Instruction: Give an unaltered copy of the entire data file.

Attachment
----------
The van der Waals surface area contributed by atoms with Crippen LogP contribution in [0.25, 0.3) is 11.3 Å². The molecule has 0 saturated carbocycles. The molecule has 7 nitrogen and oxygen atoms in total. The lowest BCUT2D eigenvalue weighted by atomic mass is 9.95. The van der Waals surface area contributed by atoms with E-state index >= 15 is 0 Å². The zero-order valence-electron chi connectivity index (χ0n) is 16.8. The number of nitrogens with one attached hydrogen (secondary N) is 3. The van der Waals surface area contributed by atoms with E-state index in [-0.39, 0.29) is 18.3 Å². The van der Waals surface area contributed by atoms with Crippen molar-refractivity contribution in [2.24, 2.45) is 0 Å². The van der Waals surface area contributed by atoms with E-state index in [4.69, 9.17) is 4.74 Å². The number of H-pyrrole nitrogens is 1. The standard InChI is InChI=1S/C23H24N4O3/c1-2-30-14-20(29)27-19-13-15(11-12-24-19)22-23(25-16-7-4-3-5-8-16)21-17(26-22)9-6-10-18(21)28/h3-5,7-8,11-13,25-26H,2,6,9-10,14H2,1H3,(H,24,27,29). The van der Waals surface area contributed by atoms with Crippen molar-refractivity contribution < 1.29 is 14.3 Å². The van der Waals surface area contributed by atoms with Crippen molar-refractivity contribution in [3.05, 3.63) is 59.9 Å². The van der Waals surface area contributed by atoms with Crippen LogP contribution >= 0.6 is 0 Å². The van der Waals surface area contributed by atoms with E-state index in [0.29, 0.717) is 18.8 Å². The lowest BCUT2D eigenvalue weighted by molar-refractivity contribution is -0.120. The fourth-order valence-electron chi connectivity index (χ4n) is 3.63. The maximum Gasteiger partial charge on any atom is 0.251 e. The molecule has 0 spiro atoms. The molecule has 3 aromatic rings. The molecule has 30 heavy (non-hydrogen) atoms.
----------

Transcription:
The van der Waals surface area contributed by atoms with Crippen LogP contribution in [0.25, 0.3) is 11.3 Å². The molecule has 0 saturated carbocycles. The molecule has 7 nitrogen and oxygen atoms in total. The lowest BCUT2D eigenvalue weighted by atomic mass is 9.95. The van der Waals surface area contributed by atoms with E-state index >= 15 is 0 Å². The zero-order valence-electron chi connectivity index (χ0n) is 16.8. The number of nitrogens with one attached hydrogen (secondary N) is 3. The van der Waals surface area contributed by atoms with E-state index in [-0.39, 0.29) is 18.3 Å². The van der Waals surface area contributed by atoms with Crippen molar-refractivity contribution in [2.24, 2.45) is 0 Å². The van der Waals surface area contributed by atoms with E-state index in [4.69, 9.17) is 4.74 Å². The number of H-pyrrole nitrogens is 1. The standard InChI is InChI=1S/C23H24N4O3/c1-2-30-14-20(29)27-19-13-15(11-12-24-19)22-23(25-16-7-4-3-5-8-16)21-17(26-22)9-6-10-18(21)28/h3-5,7-8,11-13,25-26H,2,6,9-10,14H2,1H3,(H,24,27,29). The van der Waals surface area contributed by atoms with Crippen molar-refractivity contribution < 1.29 is 14.3 Å². The van der Waals surface area contributed by atoms with Crippen molar-refractivity contribution in [3.05, 3.63) is 59.9 Å². The van der Waals surface area contributed by atoms with Crippen LogP contribution >= 0.6 is 0 Å². The van der Waals surface area contributed by atoms with E-state index in [0.29, 0.717) is 18.8 Å². The lowest BCUT2D eigenvalue weighted by molar-refractivity contribution is -0.120. The fourth-order valence-electron chi connectivity index (χ4n) is 3.63. The maximum Gasteiger partial charge on any atom is 0.251 e. The molecule has 0 spiro atoms. The molecule has 3 aromatic rings. The molecule has 30 heavy (non-hydrogen) atoms.